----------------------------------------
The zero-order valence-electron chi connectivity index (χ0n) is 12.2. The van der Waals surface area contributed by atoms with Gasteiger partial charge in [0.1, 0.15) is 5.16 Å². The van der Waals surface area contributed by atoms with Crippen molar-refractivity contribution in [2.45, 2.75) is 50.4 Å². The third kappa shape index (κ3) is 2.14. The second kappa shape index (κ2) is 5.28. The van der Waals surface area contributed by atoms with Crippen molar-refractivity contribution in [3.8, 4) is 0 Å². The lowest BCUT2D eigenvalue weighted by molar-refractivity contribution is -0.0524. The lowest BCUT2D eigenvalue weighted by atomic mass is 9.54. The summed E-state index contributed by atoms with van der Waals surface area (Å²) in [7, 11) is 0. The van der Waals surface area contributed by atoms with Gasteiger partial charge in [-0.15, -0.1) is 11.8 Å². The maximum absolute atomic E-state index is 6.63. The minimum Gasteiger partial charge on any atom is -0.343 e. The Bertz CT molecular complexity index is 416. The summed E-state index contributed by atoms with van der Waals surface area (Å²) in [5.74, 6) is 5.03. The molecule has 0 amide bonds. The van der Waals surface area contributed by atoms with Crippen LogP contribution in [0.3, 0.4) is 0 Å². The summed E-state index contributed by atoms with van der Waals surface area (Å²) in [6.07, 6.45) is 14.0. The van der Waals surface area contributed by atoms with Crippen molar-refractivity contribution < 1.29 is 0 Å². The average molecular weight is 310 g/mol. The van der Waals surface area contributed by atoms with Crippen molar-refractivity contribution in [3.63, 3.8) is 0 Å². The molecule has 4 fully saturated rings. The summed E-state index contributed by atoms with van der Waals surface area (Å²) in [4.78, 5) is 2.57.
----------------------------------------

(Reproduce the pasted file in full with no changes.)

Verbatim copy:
The zero-order valence-electron chi connectivity index (χ0n) is 12.2. The van der Waals surface area contributed by atoms with Gasteiger partial charge in [0.1, 0.15) is 5.16 Å². The van der Waals surface area contributed by atoms with Crippen molar-refractivity contribution in [2.45, 2.75) is 50.4 Å². The third kappa shape index (κ3) is 2.14. The second kappa shape index (κ2) is 5.28. The van der Waals surface area contributed by atoms with Crippen molar-refractivity contribution in [3.8, 4) is 0 Å². The lowest BCUT2D eigenvalue weighted by molar-refractivity contribution is -0.0524. The lowest BCUT2D eigenvalue weighted by atomic mass is 9.54. The summed E-state index contributed by atoms with van der Waals surface area (Å²) in [7, 11) is 0. The van der Waals surface area contributed by atoms with Gasteiger partial charge in [-0.15, -0.1) is 11.8 Å². The maximum absolute atomic E-state index is 6.63. The minimum Gasteiger partial charge on any atom is -0.343 e. The Bertz CT molecular complexity index is 416. The summed E-state index contributed by atoms with van der Waals surface area (Å²) in [5.74, 6) is 5.03. The molecule has 0 amide bonds. The van der Waals surface area contributed by atoms with Crippen LogP contribution in [0.3, 0.4) is 0 Å². The summed E-state index contributed by atoms with van der Waals surface area (Å²) in [6.07, 6.45) is 14.0. The van der Waals surface area contributed by atoms with Crippen molar-refractivity contribution < 1.29 is 0 Å². The average molecular weight is 310 g/mol. The van der Waals surface area contributed by atoms with Crippen molar-refractivity contribution in [3.63, 3.8) is 0 Å². The molecule has 4 fully saturated rings. The summed E-state index contributed by atoms with van der Waals surface area (Å²) in [4.78, 5) is 2.57.